Alaska, I think those are civilian jobs working for the military. Or at least, all the military librarians I've met are civilians, or just "base support" personnel detailed over to the library for a few months.
Yeah, the link I initially posted was, I realized that mistake and removed it. The reason I went there though, was in talking with our above mentioned intern about some guys that were active duty librarians, although they had a different name for it, which now escapes me.

 

elbert

Preferred Member
Mar 10, 2015
604
7
This thread could get interesting!
I recently finished reading Starship Troopers by Robert Heinlein. Despite being science fiction, the core of the novel is really Military organization, rank, recruitment, training, etc. Probably a subject I wouldn't have delved as deeply into if it weren't dressed up in sci-fi, but actually fascinating.

 

georged

Preferred Member
Mar 7, 2013
2,609
37
A lot of jobs are contracted out these days for (I suppose) efficiency reasons. Verticality has a lot going for it and can deliver outstanding results, but economy isn't one of them.
I didn't have an unusual job, but a regular one in an unusual/unexpected place.
Most people think Marine Corps DI's can only be found at one of their two recruit depots. There are some at their correctional facilities, though. A fair number of Marines sentenced to the brig don't get booted with a BCD or Dishonorable after doing their time, but get sent back through an abbreviated bootcamp and are re-deployed. For about a year, processing "retreads" was my job. The full R. Lee Ermy business, delivered within the grounds of the brig. (How do you spell e-x-h-a-u-s-t-i-n-g? :lol: )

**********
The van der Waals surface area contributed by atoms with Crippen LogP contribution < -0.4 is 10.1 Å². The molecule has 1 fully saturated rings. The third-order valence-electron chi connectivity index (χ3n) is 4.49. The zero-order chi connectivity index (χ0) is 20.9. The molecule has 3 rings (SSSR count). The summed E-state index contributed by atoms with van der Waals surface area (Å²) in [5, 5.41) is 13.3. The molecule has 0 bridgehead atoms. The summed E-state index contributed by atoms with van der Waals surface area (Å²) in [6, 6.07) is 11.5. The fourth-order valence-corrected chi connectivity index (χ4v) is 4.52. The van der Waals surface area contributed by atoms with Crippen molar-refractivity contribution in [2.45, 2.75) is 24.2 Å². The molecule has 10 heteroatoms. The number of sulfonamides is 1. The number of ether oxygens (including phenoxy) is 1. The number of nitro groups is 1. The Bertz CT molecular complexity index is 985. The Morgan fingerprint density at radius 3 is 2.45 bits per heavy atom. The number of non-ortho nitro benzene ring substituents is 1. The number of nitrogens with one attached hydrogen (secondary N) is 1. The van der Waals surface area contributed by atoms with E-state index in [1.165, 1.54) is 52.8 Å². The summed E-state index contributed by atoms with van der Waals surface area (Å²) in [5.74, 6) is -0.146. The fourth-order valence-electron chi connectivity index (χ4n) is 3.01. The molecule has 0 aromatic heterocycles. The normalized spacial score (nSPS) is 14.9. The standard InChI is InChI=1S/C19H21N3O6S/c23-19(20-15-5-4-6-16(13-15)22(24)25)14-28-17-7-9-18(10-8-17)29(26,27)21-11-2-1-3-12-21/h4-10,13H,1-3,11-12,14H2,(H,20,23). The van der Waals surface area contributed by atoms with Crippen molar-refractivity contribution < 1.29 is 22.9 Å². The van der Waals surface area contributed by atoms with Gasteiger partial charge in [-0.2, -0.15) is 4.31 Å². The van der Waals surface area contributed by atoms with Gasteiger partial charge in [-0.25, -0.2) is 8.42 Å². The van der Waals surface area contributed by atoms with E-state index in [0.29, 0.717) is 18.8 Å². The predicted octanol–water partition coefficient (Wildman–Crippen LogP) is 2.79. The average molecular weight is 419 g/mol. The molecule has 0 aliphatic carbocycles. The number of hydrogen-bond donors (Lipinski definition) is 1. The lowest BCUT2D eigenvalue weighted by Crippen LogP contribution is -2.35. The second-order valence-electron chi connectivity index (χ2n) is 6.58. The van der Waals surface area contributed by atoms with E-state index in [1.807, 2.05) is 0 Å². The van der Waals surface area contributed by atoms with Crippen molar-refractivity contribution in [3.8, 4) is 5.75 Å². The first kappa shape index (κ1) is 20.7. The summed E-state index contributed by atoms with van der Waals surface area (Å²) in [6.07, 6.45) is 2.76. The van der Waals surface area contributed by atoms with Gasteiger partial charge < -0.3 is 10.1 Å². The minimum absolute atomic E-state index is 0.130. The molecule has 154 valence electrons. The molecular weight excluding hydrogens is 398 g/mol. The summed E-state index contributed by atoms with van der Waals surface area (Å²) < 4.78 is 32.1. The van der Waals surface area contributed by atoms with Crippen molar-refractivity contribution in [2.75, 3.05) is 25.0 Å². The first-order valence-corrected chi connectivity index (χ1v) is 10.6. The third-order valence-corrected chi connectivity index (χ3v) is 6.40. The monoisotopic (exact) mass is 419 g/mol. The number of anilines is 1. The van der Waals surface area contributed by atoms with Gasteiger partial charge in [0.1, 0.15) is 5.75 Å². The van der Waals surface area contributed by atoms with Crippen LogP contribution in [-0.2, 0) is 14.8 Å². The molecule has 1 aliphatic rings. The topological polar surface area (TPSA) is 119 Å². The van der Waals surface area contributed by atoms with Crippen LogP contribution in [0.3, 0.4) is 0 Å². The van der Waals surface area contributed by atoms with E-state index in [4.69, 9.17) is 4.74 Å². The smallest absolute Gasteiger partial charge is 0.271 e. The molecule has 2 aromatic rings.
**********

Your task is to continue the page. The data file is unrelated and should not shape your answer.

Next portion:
warren

Preferred Member
Sep 13, 2013
7,583
488
Ft. Eustis - Used to train hard-hat divers. The Army does a lot of marine salvage, both salt water and fresh water. Lots of bridges needed removing/rebuilding after WWII. Even today Army engineers use divers.
The Air Force has a small navy for off-loading fuel tankers and teaching water survival.

 

alaskanpiper

Preferred Member
May 23, 2019
2,537
2,422
Alaska
(If they screw up Dune, heads will roll...)
HAHAHA! Dune was screwed up LONG AGO my friend! The David Lynch version from the eighties is one of the most whacked out, glam-rockish, low budget looking, craptastic cinematic events ever made! One of those classic cult "so bad it's good" type of flicks.